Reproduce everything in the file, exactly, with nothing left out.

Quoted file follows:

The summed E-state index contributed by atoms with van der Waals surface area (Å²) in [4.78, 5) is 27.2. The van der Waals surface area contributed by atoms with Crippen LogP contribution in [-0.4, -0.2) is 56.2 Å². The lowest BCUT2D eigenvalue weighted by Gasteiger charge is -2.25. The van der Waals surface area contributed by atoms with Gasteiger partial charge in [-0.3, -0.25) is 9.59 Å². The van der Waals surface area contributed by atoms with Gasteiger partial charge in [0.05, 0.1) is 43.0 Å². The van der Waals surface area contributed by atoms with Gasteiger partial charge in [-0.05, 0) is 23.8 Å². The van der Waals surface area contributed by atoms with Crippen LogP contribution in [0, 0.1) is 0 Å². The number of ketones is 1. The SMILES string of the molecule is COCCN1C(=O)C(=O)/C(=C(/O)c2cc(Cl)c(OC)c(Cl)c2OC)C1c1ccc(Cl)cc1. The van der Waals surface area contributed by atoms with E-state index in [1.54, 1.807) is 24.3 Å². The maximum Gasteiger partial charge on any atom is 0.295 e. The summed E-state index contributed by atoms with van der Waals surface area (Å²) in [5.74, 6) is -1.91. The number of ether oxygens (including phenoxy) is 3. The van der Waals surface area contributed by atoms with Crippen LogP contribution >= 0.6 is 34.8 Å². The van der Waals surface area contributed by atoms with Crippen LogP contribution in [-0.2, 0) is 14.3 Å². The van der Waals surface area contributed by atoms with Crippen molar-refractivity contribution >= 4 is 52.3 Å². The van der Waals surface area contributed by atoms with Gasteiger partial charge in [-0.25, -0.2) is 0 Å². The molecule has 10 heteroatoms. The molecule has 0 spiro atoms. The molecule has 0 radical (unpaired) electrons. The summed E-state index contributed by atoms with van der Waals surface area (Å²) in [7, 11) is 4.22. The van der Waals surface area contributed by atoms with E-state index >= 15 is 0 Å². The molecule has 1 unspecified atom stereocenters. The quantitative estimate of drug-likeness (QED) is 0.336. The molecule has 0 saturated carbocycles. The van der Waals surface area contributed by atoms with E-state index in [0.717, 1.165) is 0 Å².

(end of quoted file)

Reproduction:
The summed E-state index contributed by atoms with van der Waals surface area (Å²) in [4.78, 5) is 27.2. The van der Waals surface area contributed by atoms with Crippen LogP contribution in [-0.4, -0.2) is 56.2 Å². The lowest BCUT2D eigenvalue weighted by Gasteiger charge is -2.25. The van der Waals surface area contributed by atoms with Gasteiger partial charge in [-0.3, -0.25) is 9.59 Å². The van der Waals surface area contributed by atoms with Gasteiger partial charge in [0.05, 0.1) is 43.0 Å². The van der Waals surface area contributed by atoms with Gasteiger partial charge in [-0.05, 0) is 23.8 Å². The van der Waals surface area contributed by atoms with Crippen LogP contribution in [0, 0.1) is 0 Å². The number of ketones is 1. The SMILES string of the molecule is COCCN1C(=O)C(=O)/C(=C(/O)c2cc(Cl)c(OC)c(Cl)c2OC)C1c1ccc(Cl)cc1. The van der Waals surface area contributed by atoms with E-state index in [1.54, 1.807) is 24.3 Å². The maximum Gasteiger partial charge on any atom is 0.295 e. The summed E-state index contributed by atoms with van der Waals surface area (Å²) in [5.74, 6) is -1.91. The number of ether oxygens (including phenoxy) is 3. The van der Waals surface area contributed by atoms with Crippen LogP contribution >= 0.6 is 34.8 Å². The van der Waals surface area contributed by atoms with Crippen LogP contribution in [-0.2, 0) is 14.3 Å². The van der Waals surface area contributed by atoms with Crippen molar-refractivity contribution >= 4 is 52.3 Å². The van der Waals surface area contributed by atoms with Gasteiger partial charge in [-0.25, -0.2) is 0 Å². The molecule has 10 heteroatoms. The molecule has 0 spiro atoms. The molecule has 0 radical (unpaired) electrons. The summed E-state index contributed by atoms with van der Waals surface area (Å²) in [7, 11) is 4.22. The van der Waals surface area contributed by atoms with E-state index >= 15 is 0 Å². The molecule has 1 unspecified atom stereocenters. The quantitative estimate of drug-likeness (QED) is 0.336. The molecule has 0 saturated carbocycles. The van der Waals surface area contributed by atoms with E-state index in [0.717, 1.165) is 0 Å².